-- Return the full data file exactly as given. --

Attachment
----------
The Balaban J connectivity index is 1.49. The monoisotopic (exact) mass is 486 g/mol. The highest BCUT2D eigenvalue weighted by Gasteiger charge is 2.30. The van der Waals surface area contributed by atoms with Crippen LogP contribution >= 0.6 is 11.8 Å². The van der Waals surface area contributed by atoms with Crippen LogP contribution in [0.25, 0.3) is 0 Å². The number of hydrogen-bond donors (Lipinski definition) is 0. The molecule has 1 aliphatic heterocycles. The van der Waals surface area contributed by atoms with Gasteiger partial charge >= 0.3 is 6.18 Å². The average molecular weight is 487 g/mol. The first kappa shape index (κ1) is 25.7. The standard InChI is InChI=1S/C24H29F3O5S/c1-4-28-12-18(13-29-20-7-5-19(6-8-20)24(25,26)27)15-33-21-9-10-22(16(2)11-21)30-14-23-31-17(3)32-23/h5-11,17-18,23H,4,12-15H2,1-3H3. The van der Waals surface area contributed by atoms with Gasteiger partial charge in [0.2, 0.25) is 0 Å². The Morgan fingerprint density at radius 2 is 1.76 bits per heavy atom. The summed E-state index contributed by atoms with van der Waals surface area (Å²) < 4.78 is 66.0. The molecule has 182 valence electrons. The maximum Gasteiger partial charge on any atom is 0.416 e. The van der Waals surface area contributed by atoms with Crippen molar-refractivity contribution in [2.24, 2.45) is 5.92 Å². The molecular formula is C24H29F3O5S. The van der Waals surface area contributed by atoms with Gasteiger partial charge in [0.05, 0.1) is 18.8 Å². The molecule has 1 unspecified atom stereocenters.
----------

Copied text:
The Balaban J connectivity index is 1.49. The monoisotopic (exact) mass is 486 g/mol. The highest BCUT2D eigenvalue weighted by Gasteiger charge is 2.30. The van der Waals surface area contributed by atoms with Crippen LogP contribution >= 0.6 is 11.8 Å². The van der Waals surface area contributed by atoms with Crippen LogP contribution in [0.25, 0.3) is 0 Å². The number of hydrogen-bond donors (Lipinski definition) is 0. The molecule has 1 aliphatic heterocycles. The van der Waals surface area contributed by atoms with Gasteiger partial charge >= 0.3 is 6.18 Å². The average molecular weight is 487 g/mol. The first kappa shape index (κ1) is 25.7. The standard InChI is InChI=1S/C24H29F3O5S/c1-4-28-12-18(13-29-20-7-5-19(6-8-20)24(25,26)27)15-33-21-9-10-22(16(2)11-21)30-14-23-31-17(3)32-23/h5-11,17-18,23H,4,12-15H2,1-3H3. The van der Waals surface area contributed by atoms with Gasteiger partial charge in [0.2, 0.25) is 0 Å². The Morgan fingerprint density at radius 2 is 1.76 bits per heavy atom. The summed E-state index contributed by atoms with van der Waals surface area (Å²) < 4.78 is 66.0. The molecule has 182 valence electrons. The maximum Gasteiger partial charge on any atom is 0.416 e. The van der Waals surface area contributed by atoms with Crippen molar-refractivity contribution in [2.24, 2.45) is 5.92 Å². The molecular formula is C24H29F3O5S. The van der Waals surface area contributed by atoms with Gasteiger partial charge in [0.05, 0.1) is 18.8 Å². The molecule has 1 unspecified atom stereocenters.